Prof. Yanfei Gao
Department of Materials Science and Engineering
University of Tennessee, Knoxville

Integrated Studies of Computational Mechanics and Neutron Diffraction for Deformation and Failure Mechanisms in Advanced Structural Materials

ABSTRACT: The synergy of computational micromechanics, metallurgy, and neutron diffraction can lead to key insights in understanding the deformation and failure mechanisms in advanced alloys, as well as material processing techniques. Several illustrative examples will be presented in this talk. Primarily, we focus on the fatigue behavior, which has been mostly investigated by ex situ microstructural characterizations and crack growth monitoring with replica techniques. The in situ, nondestructive neutron diffraction technique, together with the multiscale simulations, will provide us a linkage between the stress analyses (top-down point of view) to the failure mechanisms on inter- and intra-granular scales (bottom-up point of view). An irreversible, hysteretic cohesive interface model is developed to simulate a steady fatigue crack, which generates a continuum deformation history as inputs for the micromechanical analysis of lattice strain evolution. Comparisons with our neutron diffraction tests suggest the intergranular damage near the crack tip process zone be the dominant mechanism for fatigue crack growth.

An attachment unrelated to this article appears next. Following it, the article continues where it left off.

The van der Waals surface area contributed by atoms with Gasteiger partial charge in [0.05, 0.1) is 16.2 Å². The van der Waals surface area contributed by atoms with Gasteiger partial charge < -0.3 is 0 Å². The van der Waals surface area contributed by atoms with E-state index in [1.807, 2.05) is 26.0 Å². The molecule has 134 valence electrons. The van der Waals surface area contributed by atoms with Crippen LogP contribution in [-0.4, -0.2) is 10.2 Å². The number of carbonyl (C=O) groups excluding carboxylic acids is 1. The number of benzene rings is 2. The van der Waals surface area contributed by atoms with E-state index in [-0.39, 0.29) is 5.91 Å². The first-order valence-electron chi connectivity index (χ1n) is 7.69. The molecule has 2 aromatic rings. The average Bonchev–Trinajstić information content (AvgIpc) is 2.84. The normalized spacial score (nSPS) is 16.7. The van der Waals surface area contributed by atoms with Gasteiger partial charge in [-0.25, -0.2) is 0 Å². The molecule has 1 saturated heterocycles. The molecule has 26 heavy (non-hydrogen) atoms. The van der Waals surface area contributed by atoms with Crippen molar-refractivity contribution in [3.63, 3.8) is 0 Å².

BIOGRAPHY: Dr. Gao is a Professor at Department of Materials Science and Engineering, University of Tennessee (UT), USA. He received his BS degree in Engineering Mechanics from Tsinghua University in 1999, and PhD from Princeton in 2003. He was a post-doctoral research associate at Brown University in 2003-2005. He has been a faculty member at UT since 2005, and he was a joint faculty at ORNL during 2005-2018. His research activities have been focusing on deformation and failure of advanced structural materials such as metallic glasses, superalloys, high entropy alloys, and structural ceramics. He has published more than 130 journal papers, many of which are in Journal of the Mechanics and Physics of Solids and Acta Materialia.